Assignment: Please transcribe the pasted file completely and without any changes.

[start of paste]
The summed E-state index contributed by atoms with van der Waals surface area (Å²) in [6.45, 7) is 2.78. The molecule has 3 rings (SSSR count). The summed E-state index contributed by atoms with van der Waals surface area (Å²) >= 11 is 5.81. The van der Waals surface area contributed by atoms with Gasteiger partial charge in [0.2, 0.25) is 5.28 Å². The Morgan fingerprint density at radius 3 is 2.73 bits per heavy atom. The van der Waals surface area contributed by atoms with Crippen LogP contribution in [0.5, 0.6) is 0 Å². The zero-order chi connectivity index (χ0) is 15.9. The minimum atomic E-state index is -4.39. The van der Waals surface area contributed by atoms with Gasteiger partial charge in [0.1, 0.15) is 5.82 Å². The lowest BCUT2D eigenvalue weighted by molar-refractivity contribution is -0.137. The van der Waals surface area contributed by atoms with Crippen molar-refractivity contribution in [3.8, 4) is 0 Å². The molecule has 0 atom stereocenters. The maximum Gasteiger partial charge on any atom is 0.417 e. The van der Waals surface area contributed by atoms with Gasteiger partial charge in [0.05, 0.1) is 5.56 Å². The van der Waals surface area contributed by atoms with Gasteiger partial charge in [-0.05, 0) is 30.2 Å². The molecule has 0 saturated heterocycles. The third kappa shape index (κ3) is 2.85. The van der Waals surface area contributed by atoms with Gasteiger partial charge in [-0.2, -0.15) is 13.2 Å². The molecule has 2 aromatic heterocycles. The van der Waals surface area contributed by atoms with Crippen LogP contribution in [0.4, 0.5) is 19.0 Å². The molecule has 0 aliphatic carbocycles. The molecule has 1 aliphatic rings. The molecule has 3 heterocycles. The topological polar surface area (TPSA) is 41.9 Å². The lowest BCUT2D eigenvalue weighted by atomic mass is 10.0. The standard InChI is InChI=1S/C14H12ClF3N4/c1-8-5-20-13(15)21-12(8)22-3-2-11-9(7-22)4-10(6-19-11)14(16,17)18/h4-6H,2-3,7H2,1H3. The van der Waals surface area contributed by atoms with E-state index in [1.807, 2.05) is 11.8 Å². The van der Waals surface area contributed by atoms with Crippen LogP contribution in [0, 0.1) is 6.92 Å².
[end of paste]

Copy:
The summed E-state index contributed by atoms with van der Waals surface area (Å²) in [6.45, 7) is 2.78. The molecule has 3 rings (SSSR count). The summed E-state index contributed by atoms with van der Waals surface area (Å²) >= 11 is 5.81. The van der Waals surface area contributed by atoms with Gasteiger partial charge in [0.2, 0.25) is 5.28 Å². The Morgan fingerprint density at radius 3 is 2.73 bits per heavy atom. The van der Waals surface area contributed by atoms with Crippen LogP contribution in [0.5, 0.6) is 0 Å². The zero-order chi connectivity index (χ0) is 15.9. The minimum atomic E-state index is -4.39. The van der Waals surface area contributed by atoms with Gasteiger partial charge in [0.1, 0.15) is 5.82 Å². The lowest BCUT2D eigenvalue weighted by molar-refractivity contribution is -0.137. The van der Waals surface area contributed by atoms with Crippen molar-refractivity contribution in [3.8, 4) is 0 Å². The molecule has 0 atom stereocenters. The maximum Gasteiger partial charge on any atom is 0.417 e. The van der Waals surface area contributed by atoms with Gasteiger partial charge in [0.05, 0.1) is 5.56 Å². The van der Waals surface area contributed by atoms with Gasteiger partial charge in [-0.05, 0) is 30.2 Å². The molecule has 0 saturated heterocycles. The third kappa shape index (κ3) is 2.85. The van der Waals surface area contributed by atoms with Gasteiger partial charge in [-0.2, -0.15) is 13.2 Å². The molecule has 2 aromatic heterocycles. The van der Waals surface area contributed by atoms with Crippen LogP contribution in [0.4, 0.5) is 19.0 Å². The molecule has 0 aliphatic carbocycles. The molecule has 1 aliphatic rings. The molecule has 3 heterocycles. The topological polar surface area (TPSA) is 41.9 Å². The lowest BCUT2D eigenvalue weighted by atomic mass is 10.0. The standard InChI is InChI=1S/C14H12ClF3N4/c1-8-5-20-13(15)21-12(8)22-3-2-11-9(7-22)4-10(6-19-11)14(16,17)18/h4-6H,2-3,7H2,1H3. The van der Waals surface area contributed by atoms with E-state index in [1.807, 2.05) is 11.8 Å². The van der Waals surface area contributed by atoms with Crippen LogP contribution in [0, 0.1) is 6.92 Å².